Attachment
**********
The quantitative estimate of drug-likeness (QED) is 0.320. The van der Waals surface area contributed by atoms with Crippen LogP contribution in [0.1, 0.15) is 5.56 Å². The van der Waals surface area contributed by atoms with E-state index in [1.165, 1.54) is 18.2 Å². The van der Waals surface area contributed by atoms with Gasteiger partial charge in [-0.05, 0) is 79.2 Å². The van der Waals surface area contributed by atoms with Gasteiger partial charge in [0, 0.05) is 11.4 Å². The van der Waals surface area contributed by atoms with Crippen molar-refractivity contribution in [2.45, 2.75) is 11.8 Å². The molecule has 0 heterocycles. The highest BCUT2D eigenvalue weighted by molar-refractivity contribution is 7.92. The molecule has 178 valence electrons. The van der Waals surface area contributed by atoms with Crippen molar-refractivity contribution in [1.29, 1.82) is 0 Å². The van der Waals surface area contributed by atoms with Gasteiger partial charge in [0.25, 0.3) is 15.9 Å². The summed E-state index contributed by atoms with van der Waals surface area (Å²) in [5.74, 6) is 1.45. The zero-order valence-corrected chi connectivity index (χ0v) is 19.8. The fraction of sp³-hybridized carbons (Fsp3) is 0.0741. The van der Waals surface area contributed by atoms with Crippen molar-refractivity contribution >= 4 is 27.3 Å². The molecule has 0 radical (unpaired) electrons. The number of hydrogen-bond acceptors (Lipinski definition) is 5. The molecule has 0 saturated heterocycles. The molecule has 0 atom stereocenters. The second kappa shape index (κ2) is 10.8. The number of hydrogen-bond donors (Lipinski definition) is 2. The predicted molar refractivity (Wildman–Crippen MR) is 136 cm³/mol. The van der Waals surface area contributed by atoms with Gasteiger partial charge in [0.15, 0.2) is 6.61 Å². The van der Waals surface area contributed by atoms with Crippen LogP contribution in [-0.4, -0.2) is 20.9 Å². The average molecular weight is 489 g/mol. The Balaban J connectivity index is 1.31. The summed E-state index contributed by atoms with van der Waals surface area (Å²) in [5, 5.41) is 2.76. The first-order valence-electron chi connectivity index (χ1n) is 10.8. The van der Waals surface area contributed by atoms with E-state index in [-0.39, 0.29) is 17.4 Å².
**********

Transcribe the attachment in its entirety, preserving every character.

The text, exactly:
The quantitative estimate of drug-likeness (QED) is 0.320. The van der Waals surface area contributed by atoms with Crippen LogP contribution in [0.1, 0.15) is 5.56 Å². The van der Waals surface area contributed by atoms with E-state index in [1.165, 1.54) is 18.2 Å². The van der Waals surface area contributed by atoms with Gasteiger partial charge in [-0.05, 0) is 79.2 Å². The van der Waals surface area contributed by atoms with Gasteiger partial charge in [0, 0.05) is 11.4 Å². The van der Waals surface area contributed by atoms with Crippen molar-refractivity contribution in [2.45, 2.75) is 11.8 Å². The molecule has 0 heterocycles. The highest BCUT2D eigenvalue weighted by molar-refractivity contribution is 7.92. The molecule has 178 valence electrons. The van der Waals surface area contributed by atoms with Crippen molar-refractivity contribution in [1.29, 1.82) is 0 Å². The van der Waals surface area contributed by atoms with Gasteiger partial charge in [0.25, 0.3) is 15.9 Å². The summed E-state index contributed by atoms with van der Waals surface area (Å²) in [5.74, 6) is 1.45. The zero-order valence-corrected chi connectivity index (χ0v) is 19.8. The fraction of sp³-hybridized carbons (Fsp3) is 0.0741. The van der Waals surface area contributed by atoms with Crippen molar-refractivity contribution >= 4 is 27.3 Å². The molecule has 0 radical (unpaired) electrons. The number of hydrogen-bond acceptors (Lipinski definition) is 5. The molecule has 0 saturated heterocycles. The molecule has 0 atom stereocenters. The second kappa shape index (κ2) is 10.8. The number of hydrogen-bond donors (Lipinski definition) is 2. The predicted molar refractivity (Wildman–Crippen MR) is 136 cm³/mol. The van der Waals surface area contributed by atoms with Gasteiger partial charge in [0.15, 0.2) is 6.61 Å². The van der Waals surface area contributed by atoms with Crippen LogP contribution in [-0.4, -0.2) is 20.9 Å². The average molecular weight is 489 g/mol. The Balaban J connectivity index is 1.31. The summed E-state index contributed by atoms with van der Waals surface area (Å²) in [5, 5.41) is 2.76. The first-order valence-electron chi connectivity index (χ1n) is 10.8. The van der Waals surface area contributed by atoms with E-state index in [-0.39, 0.29) is 17.4 Å².